Journal cover Journal topic
The Cryosphere An interactive open-access journal of the European Geosciences Union
Journal topic

Journal metrics

Journal metrics

  • IF value: 4.790 IF 4.790
  • IF 5-year value: 5.921 IF 5-year
    5.921
  • CiteScore value: 5.27 CiteScore
    5.27
  • SNIP value: 1.551 SNIP 1.551
  • IPP value: 5.08 IPP 5.08
  • SJR value: 3.016 SJR 3.016
  • Scimago H <br class='hide-on-tablet hide-on-mobile'>index value: 63 Scimago H
    index 63
  • h5-index value: 51 h5-index 51
TC | Volume 12, issue 10
The Cryosphere, 12, 3123–3136, 2018
https://doi.org/10.5194/tc-12-3123-2018
© Author(s) 2018. This work is distributed under
the Creative Commons Attribution 4.0 License.
The Cryosphere, 12, 3123–3136, 2018
https://doi.org/10.5194/tc-12-3123-2018
© Author(s) 2018. This work is distributed under
the Creative Commons Attribution 4.0 License.

Research article 02 Oct 2018

Research article | 02 Oct 2018

Velocity increases at Cook Glacier, East Antarctica, linked to ice shelf loss and a subglacial flood event

Bertie W. J. Miles et al.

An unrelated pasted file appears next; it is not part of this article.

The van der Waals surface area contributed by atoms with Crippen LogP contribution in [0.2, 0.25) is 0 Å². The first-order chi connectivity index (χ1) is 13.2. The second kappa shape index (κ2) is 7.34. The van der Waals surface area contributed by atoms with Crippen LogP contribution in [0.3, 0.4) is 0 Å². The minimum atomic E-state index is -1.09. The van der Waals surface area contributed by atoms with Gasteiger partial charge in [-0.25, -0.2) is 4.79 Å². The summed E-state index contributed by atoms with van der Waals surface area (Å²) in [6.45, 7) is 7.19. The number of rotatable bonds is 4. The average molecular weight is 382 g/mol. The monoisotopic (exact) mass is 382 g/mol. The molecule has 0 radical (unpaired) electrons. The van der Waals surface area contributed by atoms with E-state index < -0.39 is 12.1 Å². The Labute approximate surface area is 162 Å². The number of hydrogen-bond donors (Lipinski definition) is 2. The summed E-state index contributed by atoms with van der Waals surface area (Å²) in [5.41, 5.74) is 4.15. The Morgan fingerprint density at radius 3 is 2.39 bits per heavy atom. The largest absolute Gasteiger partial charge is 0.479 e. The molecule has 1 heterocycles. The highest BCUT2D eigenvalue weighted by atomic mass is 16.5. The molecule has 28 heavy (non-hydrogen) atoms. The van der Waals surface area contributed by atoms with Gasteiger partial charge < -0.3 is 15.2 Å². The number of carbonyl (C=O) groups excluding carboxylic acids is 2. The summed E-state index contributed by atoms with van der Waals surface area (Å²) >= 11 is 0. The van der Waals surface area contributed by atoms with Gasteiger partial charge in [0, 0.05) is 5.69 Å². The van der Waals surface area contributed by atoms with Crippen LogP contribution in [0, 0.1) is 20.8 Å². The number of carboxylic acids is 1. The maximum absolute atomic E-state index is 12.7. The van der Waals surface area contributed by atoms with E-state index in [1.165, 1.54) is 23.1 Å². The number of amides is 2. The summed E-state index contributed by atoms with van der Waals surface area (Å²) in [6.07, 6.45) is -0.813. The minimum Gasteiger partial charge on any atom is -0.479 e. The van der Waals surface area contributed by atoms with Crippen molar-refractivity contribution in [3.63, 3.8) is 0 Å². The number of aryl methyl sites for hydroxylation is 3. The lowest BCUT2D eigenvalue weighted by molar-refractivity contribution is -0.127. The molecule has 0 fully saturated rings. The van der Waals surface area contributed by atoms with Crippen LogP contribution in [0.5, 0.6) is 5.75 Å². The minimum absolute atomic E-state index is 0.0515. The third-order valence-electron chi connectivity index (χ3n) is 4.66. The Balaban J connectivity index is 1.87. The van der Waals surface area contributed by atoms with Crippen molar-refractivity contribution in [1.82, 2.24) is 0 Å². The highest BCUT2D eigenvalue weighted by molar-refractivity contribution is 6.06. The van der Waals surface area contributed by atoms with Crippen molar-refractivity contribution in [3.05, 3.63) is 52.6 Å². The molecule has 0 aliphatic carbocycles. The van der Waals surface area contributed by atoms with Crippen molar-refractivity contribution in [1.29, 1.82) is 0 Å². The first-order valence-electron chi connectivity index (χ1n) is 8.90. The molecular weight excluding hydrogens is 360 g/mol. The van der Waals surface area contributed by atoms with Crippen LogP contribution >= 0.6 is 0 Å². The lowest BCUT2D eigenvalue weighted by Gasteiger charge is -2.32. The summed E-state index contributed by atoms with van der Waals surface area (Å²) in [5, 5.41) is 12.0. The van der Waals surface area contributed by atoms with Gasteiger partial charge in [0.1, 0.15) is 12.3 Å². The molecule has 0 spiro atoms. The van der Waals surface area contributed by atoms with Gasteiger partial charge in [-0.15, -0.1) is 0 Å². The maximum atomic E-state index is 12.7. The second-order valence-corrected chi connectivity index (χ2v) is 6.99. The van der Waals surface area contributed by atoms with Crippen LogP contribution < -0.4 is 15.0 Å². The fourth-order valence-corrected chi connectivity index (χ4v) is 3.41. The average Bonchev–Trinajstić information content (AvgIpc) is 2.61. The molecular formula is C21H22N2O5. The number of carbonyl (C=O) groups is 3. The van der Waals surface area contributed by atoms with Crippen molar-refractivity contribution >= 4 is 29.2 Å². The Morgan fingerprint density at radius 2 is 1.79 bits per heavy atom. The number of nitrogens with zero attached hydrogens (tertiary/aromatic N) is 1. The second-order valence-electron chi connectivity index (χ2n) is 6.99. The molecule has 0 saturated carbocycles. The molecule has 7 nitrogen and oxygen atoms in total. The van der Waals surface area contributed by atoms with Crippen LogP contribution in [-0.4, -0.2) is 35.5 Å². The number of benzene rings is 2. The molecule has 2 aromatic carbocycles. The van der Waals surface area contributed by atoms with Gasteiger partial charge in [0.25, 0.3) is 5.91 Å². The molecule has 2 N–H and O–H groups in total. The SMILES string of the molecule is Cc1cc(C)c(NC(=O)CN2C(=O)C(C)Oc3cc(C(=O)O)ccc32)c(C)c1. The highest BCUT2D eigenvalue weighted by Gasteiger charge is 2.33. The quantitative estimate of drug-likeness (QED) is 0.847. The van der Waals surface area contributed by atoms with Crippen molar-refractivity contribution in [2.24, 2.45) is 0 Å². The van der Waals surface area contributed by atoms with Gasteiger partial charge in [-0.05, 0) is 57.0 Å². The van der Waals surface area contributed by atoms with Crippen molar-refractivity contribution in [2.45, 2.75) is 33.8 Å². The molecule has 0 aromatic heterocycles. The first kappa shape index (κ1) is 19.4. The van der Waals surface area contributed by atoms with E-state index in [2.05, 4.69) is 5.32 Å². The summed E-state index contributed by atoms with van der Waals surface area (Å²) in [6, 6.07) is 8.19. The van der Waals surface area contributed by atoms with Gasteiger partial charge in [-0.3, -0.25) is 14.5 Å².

Viewed

Total article views: 2,009 (including HTML, PDF, and XML)
HTML PDF XML Total Supplement BibTeX EndNote
1,260 722 27 2,009 141 19 26
  • HTML: 1,260
  • PDF: 722
  • XML: 27
  • Total: 2,009
  • Supplement: 141
  • BibTeX: 19
  • EndNote: 26
Views and downloads (calculated since 01 Jun 2018)
Cumulative views and downloads (calculated since 01 Jun 2018)

Viewed (geographical distribution)

Total article views: 1,774 (including HTML, PDF, and XML) Thereof 1,763 with geography defined and 11 with unknown origin.
Country # Views %
  • 1
1
 
 
 
 

Cited

Saved (final revised paper)

No saved metrics found.

Saved (discussion paper)

No saved metrics found.

Discussed (final revised paper)

No discussed metrics found.

Discussed (discussion paper)

No discussed metrics found.
Latest update: 25 Feb 2020
Publications Copernicus
Download
Short summary
Cook Glacier, as one of the largest in East Antarctica, may have made significant contributions to sea level during past warm periods. However, despite its potential importance there have been no long-term observations of its velocity. Here, through estimating velocity and ice front position from satellite imagery and aerial photography we show that there have been large previously undocumented changes in the velocity of Cook Glacier in response to ice shelf loss and a subglacial drainage event.
Cook Glacier, as one of the largest in East Antarctica, may have made significant contributions...
Citation